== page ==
In February 2007 the developer bought seven Manhattan skyscrapers for $6.8 billion from the Blackstone Group. It was the peak of the market. There was plenty of easy money available. Macklowe put up only $50 million of his own cash, financing the rest of the acquisition with $7 billion in loans, due in February, from Deutsche Bank and Fortress Investments, a publicly traded hedge fund. That's a huge amount of short-term, high-risk debt. Once the subprime crisis unfolded, Macklowe couldn't refinance. Now he is handing the keys to those buildings back to Deutsche Bank and other lenders to which the bank has sold some of the debt. He is also trying to sell his precious General Motors Building to repay a $1.2 billion bridge loan that is controlled by Fortress.The article is a good read about the highs and lows of one of New York's most industrious and ambitious real estate entrepreneurs as well as an insightful examination of how the commerical real estate industry works in the real world. Subprime lending serves an important and valuable purpose in a dynamic market. It also comes with risks. Those playing in the subprime sand box know the potential for boom and bust, and its not for the light hearted.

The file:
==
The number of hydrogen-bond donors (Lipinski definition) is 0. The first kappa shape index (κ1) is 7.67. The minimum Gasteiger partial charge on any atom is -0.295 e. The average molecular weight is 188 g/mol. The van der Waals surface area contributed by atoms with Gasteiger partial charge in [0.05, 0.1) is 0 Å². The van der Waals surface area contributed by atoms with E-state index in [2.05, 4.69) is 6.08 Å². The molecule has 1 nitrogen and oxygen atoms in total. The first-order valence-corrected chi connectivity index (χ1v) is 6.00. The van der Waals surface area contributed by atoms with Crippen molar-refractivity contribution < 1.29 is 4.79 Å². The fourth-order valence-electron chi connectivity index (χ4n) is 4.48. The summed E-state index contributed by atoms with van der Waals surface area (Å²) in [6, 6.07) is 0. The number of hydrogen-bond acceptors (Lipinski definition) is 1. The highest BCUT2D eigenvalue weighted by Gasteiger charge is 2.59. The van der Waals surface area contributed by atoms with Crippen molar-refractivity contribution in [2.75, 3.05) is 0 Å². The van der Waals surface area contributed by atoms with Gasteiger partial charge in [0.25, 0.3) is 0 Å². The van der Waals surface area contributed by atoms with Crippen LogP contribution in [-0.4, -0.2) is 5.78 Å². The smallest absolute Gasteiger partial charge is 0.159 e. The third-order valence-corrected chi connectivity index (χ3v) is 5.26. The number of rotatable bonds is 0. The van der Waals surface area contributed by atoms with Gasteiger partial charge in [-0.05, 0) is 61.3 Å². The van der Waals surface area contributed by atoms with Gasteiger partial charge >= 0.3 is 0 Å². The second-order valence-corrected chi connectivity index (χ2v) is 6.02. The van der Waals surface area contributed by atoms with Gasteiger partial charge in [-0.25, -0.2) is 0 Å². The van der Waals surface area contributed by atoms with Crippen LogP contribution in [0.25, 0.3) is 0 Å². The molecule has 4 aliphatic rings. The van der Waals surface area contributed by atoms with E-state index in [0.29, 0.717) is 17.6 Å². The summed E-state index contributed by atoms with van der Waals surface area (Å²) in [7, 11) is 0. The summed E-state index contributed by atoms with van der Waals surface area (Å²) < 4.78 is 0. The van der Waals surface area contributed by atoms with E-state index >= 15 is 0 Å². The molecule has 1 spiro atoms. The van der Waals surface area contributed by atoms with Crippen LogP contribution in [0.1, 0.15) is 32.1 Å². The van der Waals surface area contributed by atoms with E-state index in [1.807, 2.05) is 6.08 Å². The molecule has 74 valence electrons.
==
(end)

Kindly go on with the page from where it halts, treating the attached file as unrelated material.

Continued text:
Subprime accountability brings down real estate mogul
Most of the debate over the subprime lending mess has focused on homeownership and foreclosure. Yet, the real estate bust is providing some hard-knock accountability as Fortune magazine recently highlighted. In an article posted earlier this month, appropriately title "Reckoningn for a real estate mogul," reporters outline the career of NYC developer Harry Macklowe.